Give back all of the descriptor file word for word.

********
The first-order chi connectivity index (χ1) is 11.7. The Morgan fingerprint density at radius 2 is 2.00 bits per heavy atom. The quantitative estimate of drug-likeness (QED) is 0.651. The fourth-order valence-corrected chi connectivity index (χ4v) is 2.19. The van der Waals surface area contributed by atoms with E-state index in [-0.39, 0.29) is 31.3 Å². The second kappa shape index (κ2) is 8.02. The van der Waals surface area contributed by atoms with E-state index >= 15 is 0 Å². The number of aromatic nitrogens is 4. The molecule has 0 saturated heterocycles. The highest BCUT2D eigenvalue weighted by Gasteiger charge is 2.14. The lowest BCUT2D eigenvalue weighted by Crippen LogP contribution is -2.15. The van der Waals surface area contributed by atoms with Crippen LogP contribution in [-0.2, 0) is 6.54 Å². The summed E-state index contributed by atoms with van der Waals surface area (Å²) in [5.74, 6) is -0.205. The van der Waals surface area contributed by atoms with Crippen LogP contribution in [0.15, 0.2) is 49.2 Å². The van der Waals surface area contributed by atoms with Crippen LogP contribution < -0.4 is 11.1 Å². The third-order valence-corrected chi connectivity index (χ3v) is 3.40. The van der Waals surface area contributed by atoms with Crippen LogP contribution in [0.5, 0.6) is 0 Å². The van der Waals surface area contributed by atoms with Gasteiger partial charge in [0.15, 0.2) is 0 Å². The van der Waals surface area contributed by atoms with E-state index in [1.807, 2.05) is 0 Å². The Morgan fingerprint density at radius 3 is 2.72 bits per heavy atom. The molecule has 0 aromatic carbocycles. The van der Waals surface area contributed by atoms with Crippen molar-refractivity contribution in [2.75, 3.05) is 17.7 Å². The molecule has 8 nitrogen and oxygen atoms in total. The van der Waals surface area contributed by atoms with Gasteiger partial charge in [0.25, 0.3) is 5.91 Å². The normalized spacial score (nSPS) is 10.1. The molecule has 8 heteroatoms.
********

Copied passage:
The first-order chi connectivity index (χ1) is 11.7. The Morgan fingerprint density at radius 2 is 2.00 bits per heavy atom. The quantitative estimate of drug-likeness (QED) is 0.651. The fourth-order valence-corrected chi connectivity index (χ4v) is 2.19. The van der Waals surface area contributed by atoms with E-state index in [-0.39, 0.29) is 31.3 Å². The second kappa shape index (κ2) is 8.02. The van der Waals surface area contributed by atoms with E-state index >= 15 is 0 Å². The number of aromatic nitrogens is 4. The molecule has 0 saturated heterocycles. The highest BCUT2D eigenvalue weighted by Gasteiger charge is 2.14. The lowest BCUT2D eigenvalue weighted by Crippen LogP contribution is -2.15. The van der Waals surface area contributed by atoms with Crippen LogP contribution in [-0.2, 0) is 6.54 Å². The summed E-state index contributed by atoms with van der Waals surface area (Å²) in [5.74, 6) is -0.205. The van der Waals surface area contributed by atoms with Crippen LogP contribution in [0.15, 0.2) is 49.2 Å². The van der Waals surface area contributed by atoms with Crippen LogP contribution < -0.4 is 11.1 Å². The third-order valence-corrected chi connectivity index (χ3v) is 3.40. The van der Waals surface area contributed by atoms with Crippen LogP contribution in [0.5, 0.6) is 0 Å². The van der Waals surface area contributed by atoms with Gasteiger partial charge in [0.15, 0.2) is 0 Å². The van der Waals surface area contributed by atoms with E-state index in [1.807, 2.05) is 0 Å². The Morgan fingerprint density at radius 3 is 2.72 bits per heavy atom. The molecule has 0 aromatic carbocycles. The van der Waals surface area contributed by atoms with Crippen molar-refractivity contribution in [2.75, 3.05) is 17.7 Å². The molecule has 8 nitrogen and oxygen atoms in total. The van der Waals surface area contributed by atoms with Gasteiger partial charge in [0.25, 0.3) is 5.91 Å². The normalized spacial score (nSPS) is 10.1. The molecule has 8 heteroatoms.